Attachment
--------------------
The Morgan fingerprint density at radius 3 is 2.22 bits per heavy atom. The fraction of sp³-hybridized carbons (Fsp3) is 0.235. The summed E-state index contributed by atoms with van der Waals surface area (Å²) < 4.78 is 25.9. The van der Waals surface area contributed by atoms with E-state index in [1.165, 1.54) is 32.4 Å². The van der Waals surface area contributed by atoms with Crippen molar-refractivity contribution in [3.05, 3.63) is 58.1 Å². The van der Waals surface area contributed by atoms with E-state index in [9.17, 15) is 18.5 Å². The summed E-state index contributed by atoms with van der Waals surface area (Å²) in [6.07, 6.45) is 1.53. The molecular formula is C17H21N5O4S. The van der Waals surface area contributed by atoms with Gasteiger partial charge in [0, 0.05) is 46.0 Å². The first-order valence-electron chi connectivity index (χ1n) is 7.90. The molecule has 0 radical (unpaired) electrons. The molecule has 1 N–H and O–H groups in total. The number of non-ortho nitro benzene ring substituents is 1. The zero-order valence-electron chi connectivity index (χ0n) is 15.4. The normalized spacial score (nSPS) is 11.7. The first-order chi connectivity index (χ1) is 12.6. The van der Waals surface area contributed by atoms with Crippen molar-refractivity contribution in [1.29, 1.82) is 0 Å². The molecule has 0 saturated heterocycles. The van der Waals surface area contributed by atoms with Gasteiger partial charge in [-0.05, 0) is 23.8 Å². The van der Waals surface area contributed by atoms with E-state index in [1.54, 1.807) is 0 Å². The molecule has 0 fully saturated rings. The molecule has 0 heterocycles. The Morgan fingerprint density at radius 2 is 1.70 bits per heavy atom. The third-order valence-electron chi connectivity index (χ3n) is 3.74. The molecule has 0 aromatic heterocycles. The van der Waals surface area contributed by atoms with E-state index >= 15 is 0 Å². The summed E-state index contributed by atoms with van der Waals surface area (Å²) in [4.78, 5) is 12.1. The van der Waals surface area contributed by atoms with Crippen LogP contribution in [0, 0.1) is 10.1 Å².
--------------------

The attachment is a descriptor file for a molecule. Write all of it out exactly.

The Morgan fingerprint density at radius 3 is 2.22 bits per heavy atom. The fraction of sp³-hybridized carbons (Fsp3) is 0.235. The summed E-state index contributed by atoms with van der Waals surface area (Å²) < 4.78 is 25.9. The van der Waals surface area contributed by atoms with E-state index in [1.165, 1.54) is 32.4 Å². The van der Waals surface area contributed by atoms with Crippen molar-refractivity contribution in [3.05, 3.63) is 58.1 Å². The van der Waals surface area contributed by atoms with E-state index in [9.17, 15) is 18.5 Å². The summed E-state index contributed by atoms with van der Waals surface area (Å²) in [6.07, 6.45) is 1.53. The molecular formula is C17H21N5O4S. The van der Waals surface area contributed by atoms with Gasteiger partial charge in [0, 0.05) is 46.0 Å². The first-order valence-electron chi connectivity index (χ1n) is 7.90. The molecule has 0 radical (unpaired) electrons. The molecule has 1 N–H and O–H groups in total. The number of non-ortho nitro benzene ring substituents is 1. The zero-order valence-electron chi connectivity index (χ0n) is 15.4. The normalized spacial score (nSPS) is 11.7. The first-order chi connectivity index (χ1) is 12.6. The van der Waals surface area contributed by atoms with Crippen molar-refractivity contribution in [1.29, 1.82) is 0 Å². The molecule has 0 saturated heterocycles. The van der Waals surface area contributed by atoms with Gasteiger partial charge in [-0.05, 0) is 23.8 Å². The van der Waals surface area contributed by atoms with E-state index in [1.54, 1.807) is 0 Å². The molecule has 0 fully saturated rings. The molecule has 0 heterocycles. The Morgan fingerprint density at radius 2 is 1.70 bits per heavy atom. The third-order valence-electron chi connectivity index (χ3n) is 3.74. The molecule has 0 aromatic heterocycles. The van der Waals surface area contributed by atoms with E-state index >= 15 is 0 Å². The summed E-state index contributed by atoms with van der Waals surface area (Å²) in [4.78, 5) is 12.1. The van der Waals surface area contributed by atoms with Crippen LogP contribution in [0, 0.1) is 10.1 Å².